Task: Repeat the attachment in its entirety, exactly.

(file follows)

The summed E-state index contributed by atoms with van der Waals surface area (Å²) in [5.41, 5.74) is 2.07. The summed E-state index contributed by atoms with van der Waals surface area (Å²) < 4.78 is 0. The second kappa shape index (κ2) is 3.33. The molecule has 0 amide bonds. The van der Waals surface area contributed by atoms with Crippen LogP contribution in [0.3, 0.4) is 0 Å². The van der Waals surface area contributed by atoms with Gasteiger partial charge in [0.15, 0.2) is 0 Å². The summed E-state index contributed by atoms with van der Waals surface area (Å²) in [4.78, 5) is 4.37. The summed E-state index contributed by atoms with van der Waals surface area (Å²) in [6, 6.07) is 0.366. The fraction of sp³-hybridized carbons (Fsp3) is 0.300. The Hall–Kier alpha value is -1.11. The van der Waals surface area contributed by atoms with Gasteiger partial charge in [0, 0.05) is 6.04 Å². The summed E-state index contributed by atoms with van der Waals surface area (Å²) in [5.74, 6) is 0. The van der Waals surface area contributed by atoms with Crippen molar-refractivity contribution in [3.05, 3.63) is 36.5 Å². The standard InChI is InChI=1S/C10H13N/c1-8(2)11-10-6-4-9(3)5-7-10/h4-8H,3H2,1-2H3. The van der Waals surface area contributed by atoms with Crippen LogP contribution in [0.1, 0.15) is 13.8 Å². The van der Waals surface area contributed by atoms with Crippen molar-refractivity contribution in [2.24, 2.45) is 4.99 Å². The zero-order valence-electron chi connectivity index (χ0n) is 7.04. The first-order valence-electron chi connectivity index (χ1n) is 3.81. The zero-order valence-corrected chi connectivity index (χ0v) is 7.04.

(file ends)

The summed E-state index contributed by atoms with van der Waals surface area (Å²) in [5.41, 5.74) is 2.07. The summed E-state index contributed by atoms with van der Waals surface area (Å²) < 4.78 is 0. The second kappa shape index (κ2) is 3.33. The molecule has 0 amide bonds. The van der Waals surface area contributed by atoms with Crippen LogP contribution in [0.3, 0.4) is 0 Å². The van der Waals surface area contributed by atoms with Gasteiger partial charge in [0.15, 0.2) is 0 Å². The summed E-state index contributed by atoms with van der Waals surface area (Å²) in [4.78, 5) is 4.37. The summed E-state index contributed by atoms with van der Waals surface area (Å²) in [6, 6.07) is 0.366. The fraction of sp³-hybridized carbons (Fsp3) is 0.300. The Hall–Kier alpha value is -1.11. The van der Waals surface area contributed by atoms with Gasteiger partial charge in [0, 0.05) is 6.04 Å². The summed E-state index contributed by atoms with van der Waals surface area (Å²) in [5.74, 6) is 0. The van der Waals surface area contributed by atoms with Crippen molar-refractivity contribution in [3.05, 3.63) is 36.5 Å². The standard InChI is InChI=1S/C10H13N/c1-8(2)11-10-6-4-9(3)5-7-10/h4-8H,3H2,1-2H3. The van der Waals surface area contributed by atoms with Crippen LogP contribution in [0.1, 0.15) is 13.8 Å². The van der Waals surface area contributed by atoms with Crippen molar-refractivity contribution in [2.24, 2.45) is 4.99 Å². The zero-order valence-electron chi connectivity index (χ0n) is 7.04. The first-order valence-electron chi connectivity index (χ1n) is 3.81. The zero-order valence-corrected chi connectivity index (χ0v) is 7.04.